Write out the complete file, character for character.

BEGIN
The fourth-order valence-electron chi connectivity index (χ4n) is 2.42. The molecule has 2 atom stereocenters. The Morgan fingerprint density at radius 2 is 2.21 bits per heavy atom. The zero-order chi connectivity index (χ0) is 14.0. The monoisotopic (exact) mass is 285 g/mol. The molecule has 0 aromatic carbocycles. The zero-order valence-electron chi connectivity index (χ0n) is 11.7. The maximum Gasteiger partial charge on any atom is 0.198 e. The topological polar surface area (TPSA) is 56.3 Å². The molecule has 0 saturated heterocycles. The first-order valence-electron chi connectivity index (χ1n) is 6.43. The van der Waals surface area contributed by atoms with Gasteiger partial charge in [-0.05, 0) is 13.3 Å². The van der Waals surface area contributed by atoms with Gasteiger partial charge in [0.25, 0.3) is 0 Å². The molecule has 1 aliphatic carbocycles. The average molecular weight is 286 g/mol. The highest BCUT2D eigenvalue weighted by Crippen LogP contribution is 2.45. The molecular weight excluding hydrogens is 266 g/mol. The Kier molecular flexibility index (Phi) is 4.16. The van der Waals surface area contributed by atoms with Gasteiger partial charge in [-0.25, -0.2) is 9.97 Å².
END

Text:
The fourth-order valence-electron chi connectivity index (χ4n) is 2.42. The molecule has 2 atom stereocenters. The Morgan fingerprint density at radius 2 is 2.21 bits per heavy atom. The zero-order chi connectivity index (χ0) is 14.0. The monoisotopic (exact) mass is 285 g/mol. The molecule has 0 aromatic carbocycles. The zero-order valence-electron chi connectivity index (χ0n) is 11.7. The maximum Gasteiger partial charge on any atom is 0.198 e. The topological polar surface area (TPSA) is 56.3 Å². The molecule has 0 saturated heterocycles. The first-order valence-electron chi connectivity index (χ1n) is 6.43. The van der Waals surface area contributed by atoms with Gasteiger partial charge in [-0.05, 0) is 13.3 Å². The van der Waals surface area contributed by atoms with Gasteiger partial charge in [0.25, 0.3) is 0 Å². The molecule has 1 aliphatic carbocycles. The average molecular weight is 286 g/mol. The highest BCUT2D eigenvalue weighted by Crippen LogP contribution is 2.45. The molecular weight excluding hydrogens is 266 g/mol. The Kier molecular flexibility index (Phi) is 4.16. The van der Waals surface area contributed by atoms with Gasteiger partial charge in [-0.25, -0.2) is 9.97 Å².